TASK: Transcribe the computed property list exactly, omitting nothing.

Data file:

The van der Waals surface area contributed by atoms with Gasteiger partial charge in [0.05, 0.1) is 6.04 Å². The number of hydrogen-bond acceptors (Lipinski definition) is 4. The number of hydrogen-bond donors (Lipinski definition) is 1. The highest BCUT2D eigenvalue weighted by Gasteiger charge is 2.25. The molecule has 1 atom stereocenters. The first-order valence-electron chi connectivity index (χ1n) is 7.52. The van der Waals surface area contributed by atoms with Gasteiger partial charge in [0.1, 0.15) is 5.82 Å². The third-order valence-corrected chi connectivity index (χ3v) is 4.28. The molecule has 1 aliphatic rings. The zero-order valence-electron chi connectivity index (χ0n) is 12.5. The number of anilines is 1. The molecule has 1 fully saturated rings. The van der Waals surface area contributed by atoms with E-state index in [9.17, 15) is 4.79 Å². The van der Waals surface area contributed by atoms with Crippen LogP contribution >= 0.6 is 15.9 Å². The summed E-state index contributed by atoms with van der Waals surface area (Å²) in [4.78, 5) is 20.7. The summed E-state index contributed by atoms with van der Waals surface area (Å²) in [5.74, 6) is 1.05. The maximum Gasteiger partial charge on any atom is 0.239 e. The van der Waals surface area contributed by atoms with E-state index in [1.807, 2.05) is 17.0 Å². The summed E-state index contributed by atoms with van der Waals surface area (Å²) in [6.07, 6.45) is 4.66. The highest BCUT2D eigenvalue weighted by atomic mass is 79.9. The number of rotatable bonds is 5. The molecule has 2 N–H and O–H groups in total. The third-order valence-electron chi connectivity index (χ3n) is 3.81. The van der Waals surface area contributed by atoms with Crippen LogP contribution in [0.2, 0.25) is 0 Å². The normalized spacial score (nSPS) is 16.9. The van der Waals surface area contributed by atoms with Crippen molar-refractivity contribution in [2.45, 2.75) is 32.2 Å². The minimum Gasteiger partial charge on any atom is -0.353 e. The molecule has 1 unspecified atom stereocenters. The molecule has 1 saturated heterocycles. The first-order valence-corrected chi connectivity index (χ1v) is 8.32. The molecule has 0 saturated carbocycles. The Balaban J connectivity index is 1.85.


The van der Waals surface area contributed by atoms with Gasteiger partial charge in [0.05, 0.1) is 6.04 Å². The number of hydrogen-bond acceptors (Lipinski definition) is 4. The number of hydrogen-bond donors (Lipinski definition) is 1. The highest BCUT2D eigenvalue weighted by Gasteiger charge is 2.25. The molecule has 1 atom stereocenters. The first-order valence-electron chi connectivity index (χ1n) is 7.52. The van der Waals surface area contributed by atoms with Gasteiger partial charge in [0.1, 0.15) is 5.82 Å². The third-order valence-corrected chi connectivity index (χ3v) is 4.28. The molecule has 1 aliphatic rings. The zero-order valence-electron chi connectivity index (χ0n) is 12.5. The number of anilines is 1. The molecule has 1 fully saturated rings. The van der Waals surface area contributed by atoms with E-state index in [9.17, 15) is 4.79 Å². The van der Waals surface area contributed by atoms with Crippen LogP contribution >= 0.6 is 15.9 Å². The summed E-state index contributed by atoms with van der Waals surface area (Å²) in [4.78, 5) is 20.7. The summed E-state index contributed by atoms with van der Waals surface area (Å²) in [5.74, 6) is 1.05. The maximum Gasteiger partial charge on any atom is 0.239 e. The van der Waals surface area contributed by atoms with E-state index in [1.807, 2.05) is 17.0 Å². The summed E-state index contributed by atoms with van der Waals surface area (Å²) in [6.07, 6.45) is 4.66. The highest BCUT2D eigenvalue weighted by atomic mass is 79.9. The number of rotatable bonds is 5. The molecule has 2 N–H and O–H groups in total. The third-order valence-electron chi connectivity index (χ3n) is 3.81. The van der Waals surface area contributed by atoms with Crippen LogP contribution in [0.2, 0.25) is 0 Å². The normalized spacial score (nSPS) is 16.9. The van der Waals surface area contributed by atoms with Crippen molar-refractivity contribution in [2.45, 2.75) is 32.2 Å². The minimum Gasteiger partial charge on any atom is -0.353 e. The molecule has 1 unspecified atom stereocenters. The molecule has 1 saturated heterocycles. The first-order valence-corrected chi connectivity index (χ1v) is 8.32. The molecule has 0 saturated carbocycles. The Balaban J connectivity index is 1.85.